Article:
*UPDATE (27/08/2020): I realized after a comment from Jochen Wengenroth that there was at least one false premise behind my question, owing to the fact that analysts sometimes use the words "inductive limit topology" to mean something different than a topologist would. I have now edited the question with this in mind, and put in an additional question at the end.*

My question is similar to this question about relating different topologies on $C_c^\infty(M)$, but I'm wondering about a few specific issues that weren't cleared up by that question. The short version of my question is:

*Which of the commonly used "strong" topologies on the space of smooth compactly supported functions are equivalent to each other?*

I have developed a definite opinion on what the answer should be, but it conflicts in part with things I've read elsewhere, including in Hirsch's Differential Topology book -- so if Hirsch is right and I am wrong, I need someone to tell me why.

Concretely, fix an open set $\Omega \subset {\mathbb R}^n$ and consider the space $C_c^\infty(\Omega)$ of smooth real-valued functions with compact support. (We could also talk about functions on a smooth manifold, or maps from one manifold to another, but let's not make this more complicated than it needs to be.) Borrowing some terminology from Daniel Bruegmann's excellent answer to the other question, I would like to compare the following topologies on $C_c^\infty(\Omega)$:

- The Whitney $C^\infty$-topology: ${\mathcal U} \subset C_c^\infty(\Omega)$ open means that for every $\varphi \in {\mathcal U}$, there exists an integer $k \ge 0$ and a collection of continuous functions $f_\alpha : \Omega \to (0,\infty)$ such that every $\psi \in C_c^\infty(\Omega)$ with $|\partial^\alpha(\psi - \varphi)| < f_\alpha$ for all multi-indices $\alpha$ of order at most $k$ belongs to ${\mathcal U}$. Equivalently, this is the coarsest topology such that for every $k \ge 0$, the $k$-jet map $$ j^k : C_c^\infty(\Omega) \to C^0(\Omega,J^k(\Omega,{\mathbb R})) $$ is continuous, with the space $C^0(\Omega,J^k(\Omega,{\mathbb R}))$ of continuous sections of the $k$-jet bundle endowed with the strong Whitney $C^0$-topology.
- The strong $C^\infty$-topology: a neighborhood base of $\varphi \in C_c^\infty(\Omega)$ is given by all sets of the form
$$
\left\{ \psi \in C_c^\infty(\Omega)\ \Big|\ \|\psi - \varphi\|_{C^{k_i}(\Omega_i)} < \epsilon_i \text{ for all $i \in I$} \right\}
$$
where $\{\Omega_i\}_{i \in I}$ is an arbitrary locally finite open covering of $\Omega$, and $\{k_i\}_{i \in I}$ and $\{\epsilon_i\}_{i \in I}$ are arbitrary collections of nonnegative integers and positive real numbers respectively. Unless I'm mistaken, this is the same as what has sometimes been called the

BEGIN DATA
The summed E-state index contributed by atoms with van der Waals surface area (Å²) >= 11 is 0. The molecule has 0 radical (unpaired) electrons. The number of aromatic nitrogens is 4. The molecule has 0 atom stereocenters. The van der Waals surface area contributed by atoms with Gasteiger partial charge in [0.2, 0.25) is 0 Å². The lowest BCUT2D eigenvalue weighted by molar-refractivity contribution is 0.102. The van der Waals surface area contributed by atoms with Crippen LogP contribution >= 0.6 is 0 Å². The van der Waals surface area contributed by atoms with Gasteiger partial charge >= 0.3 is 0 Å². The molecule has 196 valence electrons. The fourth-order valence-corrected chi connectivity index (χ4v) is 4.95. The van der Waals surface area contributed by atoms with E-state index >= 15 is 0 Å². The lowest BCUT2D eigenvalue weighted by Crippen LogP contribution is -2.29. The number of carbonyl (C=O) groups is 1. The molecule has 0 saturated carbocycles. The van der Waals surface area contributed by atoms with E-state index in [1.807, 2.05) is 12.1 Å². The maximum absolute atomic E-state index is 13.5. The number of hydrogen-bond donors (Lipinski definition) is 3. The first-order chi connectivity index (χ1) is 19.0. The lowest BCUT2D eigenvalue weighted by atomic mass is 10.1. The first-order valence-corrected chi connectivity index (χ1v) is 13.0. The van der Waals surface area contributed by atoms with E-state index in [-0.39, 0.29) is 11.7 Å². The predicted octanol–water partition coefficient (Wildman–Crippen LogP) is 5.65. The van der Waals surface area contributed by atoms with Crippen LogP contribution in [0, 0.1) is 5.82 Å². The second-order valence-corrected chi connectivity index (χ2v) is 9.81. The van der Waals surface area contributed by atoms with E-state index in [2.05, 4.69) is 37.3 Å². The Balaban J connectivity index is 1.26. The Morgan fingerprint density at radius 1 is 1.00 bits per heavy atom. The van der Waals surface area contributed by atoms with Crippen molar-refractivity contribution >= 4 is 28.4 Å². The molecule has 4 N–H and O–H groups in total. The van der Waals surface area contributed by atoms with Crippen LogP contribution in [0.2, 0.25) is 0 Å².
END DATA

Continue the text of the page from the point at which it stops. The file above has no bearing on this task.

*very strong $C^\infty$-topology*, e.g. in this paper, in order to contrast it with 1 (which is also sometimes called the "strong $C^\infty$-topology"). - This one is equivalent to either 1 or 2, depending on whom you ask: the coarsest topology such that the infinity-jet map $$ j^\infty : C_c^\infty(\Omega) \to C^0(\Omega,J^\infty(\Omega,{\mathbb R})) $$ is continuous, where $C^0(\Omega,J^\infty(\Omega,{\mathbb R}))$ is endowed with the strong $C^0$-topology and $J^\infty(\Omega,{\mathbb R})$ with the inverse limit topology with respect to the sequence of natural projections $\Omega \times {\mathbb R} = J^0(\Omega,{\mathbb R}) \leftarrow J^1(\Omega,{\mathbb R}) \leftarrow J^2(\Omega,{\mathbb R}) \leftarrow \ldots \leftarrow J^\infty(\Omega,{\mathbb R})$.
- The locally convex inductive limit topology: endowing $$C_K^\infty(\Omega) := \{ \varphi \in C_c^\infty(\Omega)\ |\ \text{supp}(\varphi) \subset K \} $$ for each compact subset $K \subset \Omega$ with its natural Fréchet $C^\infty$-topology, one endows $C_c^\infty(\Omega)$ with the finest locally convex topology for which the inclusions $C_K^\infty(\Omega) \hookrightarrow C_c^\infty(\Omega)$ are all continuous. In other words, the topology of $C_c^\infty(\Omega)$ is generated by the collection of all seminorms whose restrictions to $C_K^\infty(\Omega)$ for all compact $K \subset \Omega$ are continuous. (I borrowed this version of the definition from a very nice blog post by Terry Tao.) This topology does not seem to be mentioned often by differential topologists, but is well known to analysts as the topology of the space of test functions in the theory of distributions.
- The direct limit topology: the finest (not necessarily locally convex) topology such that the inclusions $C_K^\infty(\Omega) \hookrightarrow C_c^\infty(\Omega)$ are continuous (with respect to the natural Fréchet space topology on $C_K^\infty(\Omega)$) for all $K \subset \Omega$ compact. In other words, ${\mathcal U} \subset C_c^\infty(\Omega)$ is open if and only if ${\mathcal U} \cap C_K^\infty(\Omega)$ is an open subset of $C_K^\infty(\Omega)$ for every $K \subset \Omega$ compact.